- Details of any hire purchase or leasing arrangements taken out (including rent agreements)
- Details of any money or assets, for example capital equipment, you introduce into your business
- Copies of business bank statements and building society passbooks and/or statements. If you do not have separate business and private accounts you will need to keep an accurate record of which expenses are business and which are private
- Wages records where you have employees, or if you engage subcontractors you need to keep records to support any payments you make
An inventory of any stock on hand (you may decide not to do this if you are using the cash basis
- Unless you use your car or van specifically for the business only you will need to keep a record of business use to include both running costs and fuel (unless you use the simplified expenses for motor expenses)
⚠️ If you have received a grant under the Self-Employment income support scheme (SEISS) then you will need to keep additional records detailing how you were adversely affected, we cover this on our SEISS web page.
Does it matter if I am using the cash basis or simplified expenses?
No, you can use the cash basis or the accruals basis and/or simplified expenses for preparing your accounts as long as you maintain adequate business records to produce an accurate Self Assessment tax return.
Does it make any difference if I am entitled to the trading allowance?
If your trading income is wholly or partially exempt due to the trading allowance (also known as the trading income allowance), HMRC only require you to keep records of your income. However, we recommend that you keep basic records of income and expenses even if you qualify for the trading allowance as this will help you decide whether the trading allowance is beneficial to you as well as helping you monitor how your business is doing.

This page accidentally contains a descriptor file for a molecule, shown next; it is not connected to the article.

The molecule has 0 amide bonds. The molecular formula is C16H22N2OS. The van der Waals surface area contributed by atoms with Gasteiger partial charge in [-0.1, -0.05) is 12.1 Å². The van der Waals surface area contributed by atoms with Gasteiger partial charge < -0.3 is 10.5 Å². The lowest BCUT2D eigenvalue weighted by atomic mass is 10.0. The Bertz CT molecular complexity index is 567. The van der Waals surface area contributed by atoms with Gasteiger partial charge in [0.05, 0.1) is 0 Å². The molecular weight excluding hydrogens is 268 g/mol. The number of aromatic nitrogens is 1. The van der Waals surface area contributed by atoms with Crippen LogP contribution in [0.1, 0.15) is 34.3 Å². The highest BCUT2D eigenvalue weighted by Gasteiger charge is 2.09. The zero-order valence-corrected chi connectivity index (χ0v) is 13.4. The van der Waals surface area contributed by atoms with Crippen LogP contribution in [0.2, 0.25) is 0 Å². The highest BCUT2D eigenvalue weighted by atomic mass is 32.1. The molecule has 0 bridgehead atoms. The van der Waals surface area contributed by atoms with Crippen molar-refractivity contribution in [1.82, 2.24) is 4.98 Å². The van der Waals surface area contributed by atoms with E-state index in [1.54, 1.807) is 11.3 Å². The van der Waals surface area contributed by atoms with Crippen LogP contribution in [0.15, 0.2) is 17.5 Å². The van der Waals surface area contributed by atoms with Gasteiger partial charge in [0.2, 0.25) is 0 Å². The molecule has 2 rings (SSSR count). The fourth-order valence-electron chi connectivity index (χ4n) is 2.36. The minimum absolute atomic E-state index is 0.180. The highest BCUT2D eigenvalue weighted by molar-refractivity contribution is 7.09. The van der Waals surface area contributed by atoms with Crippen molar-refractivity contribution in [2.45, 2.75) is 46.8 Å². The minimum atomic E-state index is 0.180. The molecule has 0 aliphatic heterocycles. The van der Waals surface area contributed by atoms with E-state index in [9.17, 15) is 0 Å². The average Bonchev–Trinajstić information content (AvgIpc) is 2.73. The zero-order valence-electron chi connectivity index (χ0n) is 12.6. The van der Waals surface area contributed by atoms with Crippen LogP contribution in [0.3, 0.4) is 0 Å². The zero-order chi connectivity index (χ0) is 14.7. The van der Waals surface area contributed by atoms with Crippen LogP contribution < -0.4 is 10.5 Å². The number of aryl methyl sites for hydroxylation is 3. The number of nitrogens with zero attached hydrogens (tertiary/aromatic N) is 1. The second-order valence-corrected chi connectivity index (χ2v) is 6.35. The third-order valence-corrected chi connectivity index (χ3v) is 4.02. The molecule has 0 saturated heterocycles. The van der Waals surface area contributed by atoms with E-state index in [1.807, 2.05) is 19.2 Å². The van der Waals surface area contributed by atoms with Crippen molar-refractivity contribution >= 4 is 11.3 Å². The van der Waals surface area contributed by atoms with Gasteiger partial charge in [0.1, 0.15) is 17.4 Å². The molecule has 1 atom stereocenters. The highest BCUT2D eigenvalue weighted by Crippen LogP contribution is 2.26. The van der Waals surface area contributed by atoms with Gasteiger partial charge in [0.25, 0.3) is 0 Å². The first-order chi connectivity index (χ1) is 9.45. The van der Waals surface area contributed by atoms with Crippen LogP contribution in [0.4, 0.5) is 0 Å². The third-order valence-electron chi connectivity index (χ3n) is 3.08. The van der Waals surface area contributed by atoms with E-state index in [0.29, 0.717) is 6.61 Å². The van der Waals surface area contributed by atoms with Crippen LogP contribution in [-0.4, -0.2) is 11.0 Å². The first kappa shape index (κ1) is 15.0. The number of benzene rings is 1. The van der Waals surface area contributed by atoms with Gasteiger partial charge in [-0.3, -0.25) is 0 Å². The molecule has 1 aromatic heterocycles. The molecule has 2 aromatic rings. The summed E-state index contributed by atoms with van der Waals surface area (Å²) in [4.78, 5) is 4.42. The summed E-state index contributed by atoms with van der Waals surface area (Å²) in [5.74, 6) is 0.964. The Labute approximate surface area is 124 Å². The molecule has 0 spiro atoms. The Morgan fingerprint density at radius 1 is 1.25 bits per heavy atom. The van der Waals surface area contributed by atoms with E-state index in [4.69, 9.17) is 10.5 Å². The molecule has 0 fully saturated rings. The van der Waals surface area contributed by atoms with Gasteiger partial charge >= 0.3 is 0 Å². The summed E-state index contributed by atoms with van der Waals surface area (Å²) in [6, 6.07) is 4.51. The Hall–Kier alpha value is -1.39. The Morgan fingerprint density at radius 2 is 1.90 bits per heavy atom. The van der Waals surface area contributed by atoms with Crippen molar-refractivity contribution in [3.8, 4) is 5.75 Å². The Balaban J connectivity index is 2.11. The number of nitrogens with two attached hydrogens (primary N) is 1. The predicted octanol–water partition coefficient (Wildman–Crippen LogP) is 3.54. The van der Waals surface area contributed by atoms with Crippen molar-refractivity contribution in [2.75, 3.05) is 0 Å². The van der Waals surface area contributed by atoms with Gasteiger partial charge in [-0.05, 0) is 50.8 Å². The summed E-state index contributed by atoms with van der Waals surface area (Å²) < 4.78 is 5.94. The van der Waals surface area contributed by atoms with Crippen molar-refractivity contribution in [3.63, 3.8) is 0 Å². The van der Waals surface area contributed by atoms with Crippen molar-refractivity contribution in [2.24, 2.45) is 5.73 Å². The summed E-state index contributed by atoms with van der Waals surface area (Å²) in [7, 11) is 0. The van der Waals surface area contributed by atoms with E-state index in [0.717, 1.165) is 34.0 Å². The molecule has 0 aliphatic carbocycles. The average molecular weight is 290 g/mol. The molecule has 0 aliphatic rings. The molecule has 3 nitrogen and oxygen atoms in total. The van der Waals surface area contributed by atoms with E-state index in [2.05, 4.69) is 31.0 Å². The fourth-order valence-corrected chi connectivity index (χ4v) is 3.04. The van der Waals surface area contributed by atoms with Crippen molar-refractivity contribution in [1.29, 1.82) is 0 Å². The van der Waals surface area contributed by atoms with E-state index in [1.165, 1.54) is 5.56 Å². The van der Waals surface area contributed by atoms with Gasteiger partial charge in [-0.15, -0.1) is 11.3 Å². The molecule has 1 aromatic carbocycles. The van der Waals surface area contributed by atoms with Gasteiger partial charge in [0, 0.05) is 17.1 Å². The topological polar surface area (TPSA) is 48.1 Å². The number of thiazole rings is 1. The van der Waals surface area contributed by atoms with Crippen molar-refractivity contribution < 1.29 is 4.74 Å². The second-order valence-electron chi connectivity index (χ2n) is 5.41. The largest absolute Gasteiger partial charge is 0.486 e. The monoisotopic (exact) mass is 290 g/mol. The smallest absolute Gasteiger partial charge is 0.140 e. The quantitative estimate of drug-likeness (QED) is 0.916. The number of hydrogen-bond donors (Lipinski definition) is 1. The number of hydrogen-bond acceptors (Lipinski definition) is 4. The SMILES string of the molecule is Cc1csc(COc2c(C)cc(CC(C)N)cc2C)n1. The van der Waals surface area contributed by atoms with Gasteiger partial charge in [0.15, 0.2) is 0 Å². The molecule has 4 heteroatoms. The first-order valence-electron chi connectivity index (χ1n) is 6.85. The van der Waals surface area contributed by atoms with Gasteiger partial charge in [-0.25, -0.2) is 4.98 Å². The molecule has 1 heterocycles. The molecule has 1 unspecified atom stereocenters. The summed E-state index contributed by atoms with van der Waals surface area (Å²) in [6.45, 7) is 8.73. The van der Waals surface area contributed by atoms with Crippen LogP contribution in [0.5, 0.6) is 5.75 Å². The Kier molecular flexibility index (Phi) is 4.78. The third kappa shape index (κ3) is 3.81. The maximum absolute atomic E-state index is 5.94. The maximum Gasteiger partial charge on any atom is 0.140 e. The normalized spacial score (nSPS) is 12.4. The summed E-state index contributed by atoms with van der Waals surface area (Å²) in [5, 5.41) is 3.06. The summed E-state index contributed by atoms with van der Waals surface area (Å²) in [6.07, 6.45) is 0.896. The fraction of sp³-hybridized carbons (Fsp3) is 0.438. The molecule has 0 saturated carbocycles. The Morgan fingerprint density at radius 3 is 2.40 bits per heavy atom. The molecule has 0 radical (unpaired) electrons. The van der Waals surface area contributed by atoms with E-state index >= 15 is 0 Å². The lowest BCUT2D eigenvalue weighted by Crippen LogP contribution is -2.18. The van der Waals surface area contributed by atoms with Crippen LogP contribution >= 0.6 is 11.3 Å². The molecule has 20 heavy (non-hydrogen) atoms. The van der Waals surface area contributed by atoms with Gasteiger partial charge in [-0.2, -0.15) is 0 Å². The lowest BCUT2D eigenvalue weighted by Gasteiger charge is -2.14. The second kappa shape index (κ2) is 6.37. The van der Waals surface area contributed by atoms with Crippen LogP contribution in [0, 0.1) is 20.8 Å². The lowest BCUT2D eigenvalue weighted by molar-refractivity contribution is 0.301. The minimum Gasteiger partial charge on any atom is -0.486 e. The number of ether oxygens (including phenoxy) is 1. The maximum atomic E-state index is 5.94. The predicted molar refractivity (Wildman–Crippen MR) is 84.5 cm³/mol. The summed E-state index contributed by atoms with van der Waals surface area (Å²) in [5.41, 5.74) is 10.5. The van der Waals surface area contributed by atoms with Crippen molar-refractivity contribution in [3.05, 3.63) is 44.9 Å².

How long should I keep my business records?
If you are self-employed you need to keep your records for five years from 31 January following the tax year for which the tax return is made. So for example for the 2019/20 tax return the following 31 January will be 31 January 2021 – you must keep your records until 31 January 2026.
However, in some cases you may need to keep the records longer than the above time limit, for example where there is an ongoing investigation by HMRC you will need to keep your records until the end of the enquiry; also if you have submitted your tax returns late you need to keep your records longer.
HMRC may charge a penalty of up to £3,000 per tax year for a failure to keep records or for keeping inadequate records. However, if HMRC identify a failing in record keeping this will often go hand in hand with an under-declaration of profit. HMRC are then most likely to charge penalties (and of course interest on late payment) in respect of any additional tax and National Insurance contributions that become due as a consequence of correcting the under-declaration of profit.